‘Men tend to want to distance themselves from emotion. It’s not true of all Irish men but it is true of the vast majority. If you watch their conversations you see that they very rarely have friends with which they can talk about very personal things. Instead they talk about sports, or alcohol, or politics, or some special hobby. They feel comfortable in that atmosphere. This is true of men elsewhere too, but it is not as pervasive as it is here.’
‘One lady came a long distance to see me because she was having trouble with her relationship. She felt depressed and the depression was because she felt she had no marriage, she had no friend, and she didn’t know what to do about it. So I asked her to bring her husband along, and when I saw them interact - it was exactly what I was talking about. I spoke to the husband alone and said it seemed like she needs someone she can talk to from her heart and her soul, and from the depth of her feelings and she doesn’t have that with you that is why she is depressed. And if that doesn’t change then she is going to get more depressed, or she will get sick, or she will leave you. And I will never forget his reaction to this. He pounded on my desk, each word punctuated by a thud – ‘I. Will. Not. Change’ - and that was the end. He wasn’t kidding.’
‘I have had Irish men say that emotions are weaknesses, and that they want nothing to do with them. They are not weaknesses they are part of your DNA and biological heritage and if you don’t handle them well they can harm you. When I first got here, the whole culture was beginning to change. Before that there were very controlled rules on how you behave. I think now there are fewer institutions and fewer rules, and in that interim, people can lose a sense of identity.’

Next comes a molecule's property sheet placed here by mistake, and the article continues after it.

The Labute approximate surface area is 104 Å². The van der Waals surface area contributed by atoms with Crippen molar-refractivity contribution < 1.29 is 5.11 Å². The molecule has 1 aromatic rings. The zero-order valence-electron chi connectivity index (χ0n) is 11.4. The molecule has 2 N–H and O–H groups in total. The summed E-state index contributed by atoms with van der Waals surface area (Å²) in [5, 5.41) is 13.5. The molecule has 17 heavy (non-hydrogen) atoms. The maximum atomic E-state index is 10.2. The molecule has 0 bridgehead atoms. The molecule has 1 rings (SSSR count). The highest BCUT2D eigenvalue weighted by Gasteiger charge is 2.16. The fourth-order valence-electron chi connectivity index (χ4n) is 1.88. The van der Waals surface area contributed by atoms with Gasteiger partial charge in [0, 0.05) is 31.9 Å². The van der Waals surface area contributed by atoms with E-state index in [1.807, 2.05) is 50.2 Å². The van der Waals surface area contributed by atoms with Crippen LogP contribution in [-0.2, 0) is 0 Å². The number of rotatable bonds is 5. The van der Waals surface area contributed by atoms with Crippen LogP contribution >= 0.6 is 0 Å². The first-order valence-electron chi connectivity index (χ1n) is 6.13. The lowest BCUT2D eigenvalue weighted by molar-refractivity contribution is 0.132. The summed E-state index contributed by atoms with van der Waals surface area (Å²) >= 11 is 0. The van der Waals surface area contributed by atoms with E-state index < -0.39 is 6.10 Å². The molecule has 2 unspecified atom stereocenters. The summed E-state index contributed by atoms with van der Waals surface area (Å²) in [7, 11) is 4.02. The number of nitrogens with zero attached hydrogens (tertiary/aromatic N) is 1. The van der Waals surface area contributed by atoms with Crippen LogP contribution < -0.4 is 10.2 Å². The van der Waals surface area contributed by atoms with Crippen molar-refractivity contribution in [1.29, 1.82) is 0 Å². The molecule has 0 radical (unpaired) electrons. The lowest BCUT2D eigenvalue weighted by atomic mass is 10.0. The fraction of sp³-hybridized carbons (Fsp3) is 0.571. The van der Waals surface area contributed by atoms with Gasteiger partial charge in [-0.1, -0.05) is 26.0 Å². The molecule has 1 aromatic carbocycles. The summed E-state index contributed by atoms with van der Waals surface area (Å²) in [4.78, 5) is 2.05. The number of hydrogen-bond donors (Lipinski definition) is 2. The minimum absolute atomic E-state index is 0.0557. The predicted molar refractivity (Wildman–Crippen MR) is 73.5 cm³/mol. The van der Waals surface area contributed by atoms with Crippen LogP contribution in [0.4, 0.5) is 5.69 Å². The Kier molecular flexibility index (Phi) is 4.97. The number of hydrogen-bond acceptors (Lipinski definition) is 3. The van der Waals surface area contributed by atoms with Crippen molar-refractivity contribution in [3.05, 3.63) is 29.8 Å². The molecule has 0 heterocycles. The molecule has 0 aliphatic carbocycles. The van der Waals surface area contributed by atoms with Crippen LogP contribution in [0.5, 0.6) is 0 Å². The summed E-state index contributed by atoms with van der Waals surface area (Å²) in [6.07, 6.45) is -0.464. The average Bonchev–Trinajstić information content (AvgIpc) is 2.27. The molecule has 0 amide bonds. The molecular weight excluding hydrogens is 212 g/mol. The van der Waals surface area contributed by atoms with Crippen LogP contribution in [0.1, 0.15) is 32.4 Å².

‘People in Ireland are very interested in Native Americans. I think that they identify with the oppression. Native American tribes were horrendously treated, they were murdered, and they had their children taken away from them. There is great shame around the treatment of the Natives. I recently wrote a piece for a newspaper in Galway on the Zuni people, a Native American tribe, and the high rate of suicide in their young men. The problem they faced is that they couldn’t live in their traditional way anymore. They couldn’t live off a hunter gatherer society. They were constantly being bombarded by western cultural norms - a culture that they didn’t fit into. So they were nowhere, they had no sense of identity, or sense of where they were going. The girls in that society fared better because they could still fulfil a role as mothers, but the men were lost with no culture to tell them what being a boy or being a man was about. And that is happening more here. This is a very difficult and crucial time.’
‘We need to remember that emotional problems are very complex issues. Science is constantly learning new things about reality. It was thought that genetics was quite a rigid thing but it turns out that is not quite true. Environmental issues and other experiences can be inherited. So the causes of emotional problems are multiple, but the solution cannot come about through ignoring them. I think people are slowly opening up more to the idea of talking about their problems, rather than denying them.’
Professor Harvey Wasserman was born and raised in New York City. He completed his psychiatric training at the Menninger Foundation, Topeka, Kansas, where he was awarded a Fellowship in Psychiatry and served as Lecturer in Psychiatry at Kansas University College of Medicine. In addition to 36 years in the private practice of psychiatry, he served as Assistant Clinical Professor of Psychiatry, at Yale from 1966 to 1981. He has given lectures and workshops around the world. He has studied many forms of psychotherapy and healing, from bioenergetic analysis to traditional Chinese medicine. He has had extensive anthropological contact with tribal peoples and native healers all over the world. He currently practices psychotherapy in Galway.
23/09/2017 to 24/09/2017
29/09/2017 to 01/10/2017
30/09/2017 to 01/10/2017